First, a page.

After nearly 3 years, a municipal court judge dismissed a Hoboken campaign finance case against 1st Ward Councilman Mike DeFusco, ruling that municipalities cannot impose stricter rules then the state in this instance.
“It is fundamental in our laws that there is an intended right of vote of self-govern beyond the composed state, and that municipalities offer a creation of state, limited in their powers and capable of exercise; only those powers government granted to them by the legislature,” West New York Municipal Court Judge Armando Hernandez ruled this morning.
Hoboken Clerk Jimmy Farina filed a complaint against DeFusco back on October 21st, 2019, alleging that DeFusco received $37,800 from political action committees his 2017 mayoral bid, with another $44,600 coming in from committees for his council race, as HCV first reported.
The downtown councilman wrote the complaint off as a campaign stunt, given that the complaint was filed about two weeks before the 2019 municipal elections – where DeFusco was re-elected by about a 2-1 margin.
“It’s been a very long time to get to this point. Mike is relieved that it’s over and the court decision speaks for itself,” Steve Kleinman, counsel to DeFusco in the matter, said over the phone this morning.
Back in December, the city council approved a measure co-sponsored by 5th Ward Councilman Phil Cohen and Councilwoman-at-Large Emily Jabbour to raise the local union donation limit from $500 to $7,200 – the amount allowed by state guidelines.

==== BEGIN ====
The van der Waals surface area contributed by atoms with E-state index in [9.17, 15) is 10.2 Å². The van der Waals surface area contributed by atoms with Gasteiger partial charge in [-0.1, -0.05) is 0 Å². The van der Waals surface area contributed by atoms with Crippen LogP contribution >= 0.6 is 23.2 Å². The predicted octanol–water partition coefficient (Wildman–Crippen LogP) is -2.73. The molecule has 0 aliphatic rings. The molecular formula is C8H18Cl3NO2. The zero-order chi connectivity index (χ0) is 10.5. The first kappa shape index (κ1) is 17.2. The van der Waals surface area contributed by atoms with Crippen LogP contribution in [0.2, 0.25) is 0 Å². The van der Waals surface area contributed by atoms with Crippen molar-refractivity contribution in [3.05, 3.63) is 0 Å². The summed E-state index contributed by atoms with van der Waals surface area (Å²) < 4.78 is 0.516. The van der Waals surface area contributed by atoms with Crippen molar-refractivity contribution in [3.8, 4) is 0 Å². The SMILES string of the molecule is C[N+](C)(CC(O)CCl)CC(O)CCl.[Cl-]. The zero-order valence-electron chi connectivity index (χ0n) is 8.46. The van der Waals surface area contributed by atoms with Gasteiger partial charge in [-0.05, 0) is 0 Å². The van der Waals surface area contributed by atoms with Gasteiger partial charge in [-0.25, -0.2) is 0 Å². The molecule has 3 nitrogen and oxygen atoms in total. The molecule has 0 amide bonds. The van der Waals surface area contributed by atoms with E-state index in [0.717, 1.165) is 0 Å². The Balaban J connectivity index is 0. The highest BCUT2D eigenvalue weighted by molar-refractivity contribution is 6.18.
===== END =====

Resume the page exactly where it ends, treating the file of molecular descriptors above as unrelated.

With a lawsuit from 2nd Ward Councilwoman Tiffanie Fisher lingering, claiming that substantive changes had been made between first and second reading, the council approved the measure again in February.
The changes included a “trigger mechanism” that ensured that the local legislation wouldn’t take effect unless the case between Farina and DeFusco ended with the campaign finance rules deemed unenforceable.
City spokeswoman Marilyn Baer says they plan on still enforcing their pay-to-play rules as it relates to labor donations. She did not comment on the status of the aforementioned ordinance.
” … While the City’s position has been to enforce these laws, as previously requested by Councilwoman Tiffanie Fisher, which includes fines for campaign contributions over Hoboken’s local permitted limit, the Court’s determination provides important legal clarity on how the City should move forward,” she said.
“The ruling does not change Hoboken’s strong pay-to-play laws which will continue to be enforced. The administration looks forward to putting this matter in the rearview mirror and continuing to work with all stakeholders on good government policies on behalf of the residents of Hoboken.”